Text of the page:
Recycling at Tufts is coordinated by Tufts Recycles! Their website is always a great resource, but you can also use the following general guide to recycling at Tufts.
What goes in the BLUE bins?
- Envelopes (plastic windows are OK)
- Paperback books
- Cereal boxes
- White paper
- Colored and glossy paper
- Beverage cartons
- Clean paper hot cups
All paper is recyclable. Don’t worry about staples, paper clips, spirals, etc.
What goes in GREEN Bins?
Glass, metal, plastic
- All rigid plastics
- Cans (tin, steel, and aluminum)
- Glass bottles
- Clean aluminum foil and trays
- Empty aerosol cans
- Aseptic “drink boxes”
- Juice and milk cartons
- Empty photocopier toner bottles
- Plastic utensils
What goes in the TRASH?
Items that cannot be recycled
- Wax-coated items or items with food on them, such as:
- Pizza boxes (clean lids can be recycled)
- Paper cups for cold drinks and plates
- Carbon paper
- Plastic bags (though many grocery stores will take them back!)
- “Soft paper” like tissues or napkins (though this can often be composted – see the sidebar at right for more information)
What about Electronic Waste (E-Waste)?
Ever wondered what to do with outdated technology? First things first: it’s hazardous and doesn’t belong in the trash! Computers, monitors, printers, TVs, VCRs, and DVD players should be recycled because they contain mercury, cadmium, chromium and other hazardous metals and materials. Due to lower environmental standards and working conditions in developing nations like China, India, and Kenya, America’s electronic waste is often sent to these countries to be processed, in most cases illegally and without the proper safety precautions. As part of our committment to social and environmental responsibility, Tufts does not send trash overseas. At the end of the year, residential students can leave old technology, batteries and other electronics in their dorm’s R2ePack box for recycling.
Try to donate or recycle your old computers before they become totally obsolete. If you wait too long to dispose of your computer, it will no longer be possible for it to be reused. Students and users of home computers should contact the computer manufacturer about their recycling program (Dell, Apple, IBM, and others will recycle your computer for $30 or less including shipping).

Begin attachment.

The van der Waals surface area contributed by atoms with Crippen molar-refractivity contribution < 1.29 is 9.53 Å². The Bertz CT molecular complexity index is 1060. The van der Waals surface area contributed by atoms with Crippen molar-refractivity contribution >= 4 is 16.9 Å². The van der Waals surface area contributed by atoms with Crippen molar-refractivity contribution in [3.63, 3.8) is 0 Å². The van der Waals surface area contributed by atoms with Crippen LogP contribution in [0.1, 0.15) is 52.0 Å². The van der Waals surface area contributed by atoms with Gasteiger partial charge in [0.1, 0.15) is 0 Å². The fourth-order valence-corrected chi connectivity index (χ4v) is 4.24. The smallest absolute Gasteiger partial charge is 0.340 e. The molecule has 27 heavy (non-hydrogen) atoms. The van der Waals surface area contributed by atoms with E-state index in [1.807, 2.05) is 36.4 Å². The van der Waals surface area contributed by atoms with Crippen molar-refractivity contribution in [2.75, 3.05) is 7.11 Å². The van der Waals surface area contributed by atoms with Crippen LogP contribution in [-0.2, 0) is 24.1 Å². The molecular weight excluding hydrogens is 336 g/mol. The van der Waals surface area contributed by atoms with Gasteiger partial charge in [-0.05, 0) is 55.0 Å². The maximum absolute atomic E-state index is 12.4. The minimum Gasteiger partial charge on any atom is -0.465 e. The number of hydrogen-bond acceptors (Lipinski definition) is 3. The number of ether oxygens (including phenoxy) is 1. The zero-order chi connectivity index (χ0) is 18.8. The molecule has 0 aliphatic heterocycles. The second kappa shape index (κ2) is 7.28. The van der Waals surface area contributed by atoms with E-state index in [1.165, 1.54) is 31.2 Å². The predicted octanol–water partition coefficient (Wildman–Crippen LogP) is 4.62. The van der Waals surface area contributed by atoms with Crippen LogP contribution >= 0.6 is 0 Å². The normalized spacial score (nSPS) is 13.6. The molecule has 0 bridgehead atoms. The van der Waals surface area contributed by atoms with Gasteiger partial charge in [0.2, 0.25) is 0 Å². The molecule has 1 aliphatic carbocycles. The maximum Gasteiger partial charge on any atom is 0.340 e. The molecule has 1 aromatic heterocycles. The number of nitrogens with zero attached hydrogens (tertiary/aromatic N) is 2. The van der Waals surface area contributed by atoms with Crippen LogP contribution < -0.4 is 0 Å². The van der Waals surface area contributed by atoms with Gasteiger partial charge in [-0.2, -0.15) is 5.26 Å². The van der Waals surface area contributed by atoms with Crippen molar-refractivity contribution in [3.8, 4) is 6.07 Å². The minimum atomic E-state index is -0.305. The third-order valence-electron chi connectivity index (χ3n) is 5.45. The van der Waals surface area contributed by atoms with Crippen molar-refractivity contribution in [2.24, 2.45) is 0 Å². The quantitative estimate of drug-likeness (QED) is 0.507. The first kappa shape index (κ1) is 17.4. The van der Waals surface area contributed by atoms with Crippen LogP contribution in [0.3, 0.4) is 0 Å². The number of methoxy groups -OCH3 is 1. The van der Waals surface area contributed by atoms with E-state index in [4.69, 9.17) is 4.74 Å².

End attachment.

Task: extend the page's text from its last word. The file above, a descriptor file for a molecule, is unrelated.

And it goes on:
The Tufts Computer Donation Program collects, cleans up and donates Tufts-owned computers that are less than five years old to the Grafton, Boston, and Medford/Somerville communities. Older Tufts-owned computers are recycled via Tufts’ long-standing recycling program. For details, visit here.
Computers and laptops from all three campuses are eligible, but they must be no more than 4 years old and owned by Tufts University.
To donate your eligible machine:
- Contact your local TTS support organization. They will transfer all data from your old Tufts computer to your new machine.
Complete Facilities’ online service request form for a pickup of your old computer. Log in with your Tufts username and Tufts password and fill out the form as specified. Note in the description field that this is a pickup for “Tufts Computer Donation Program.”
- Facilities will deliver your computer to TTS, where all data will be removed. The computer will be stored until a suitable local recipient is identified.
Since its inception in the spring of 2012, 100 machines have been donated to more than 60 local schools and non-profits.
The EPA estimates that 75% of computers sit in storage for several years before finally getting thrown away.
Cell phones, batteries, and ink cartridges
Recycle cell phones on campus. Cell phones and ink-jet cartridges can be added to the battery collection containers for recycling. Tufts Recycles! donates collected phones to MassRecycle.
Almost all batteries (including computer batteries) can be recycled at Tufts, with the exception of liquid and gel acid batteries (e.g. car batteries). Please put a piece of tape over the ends of each battery to prevent a fire hazard.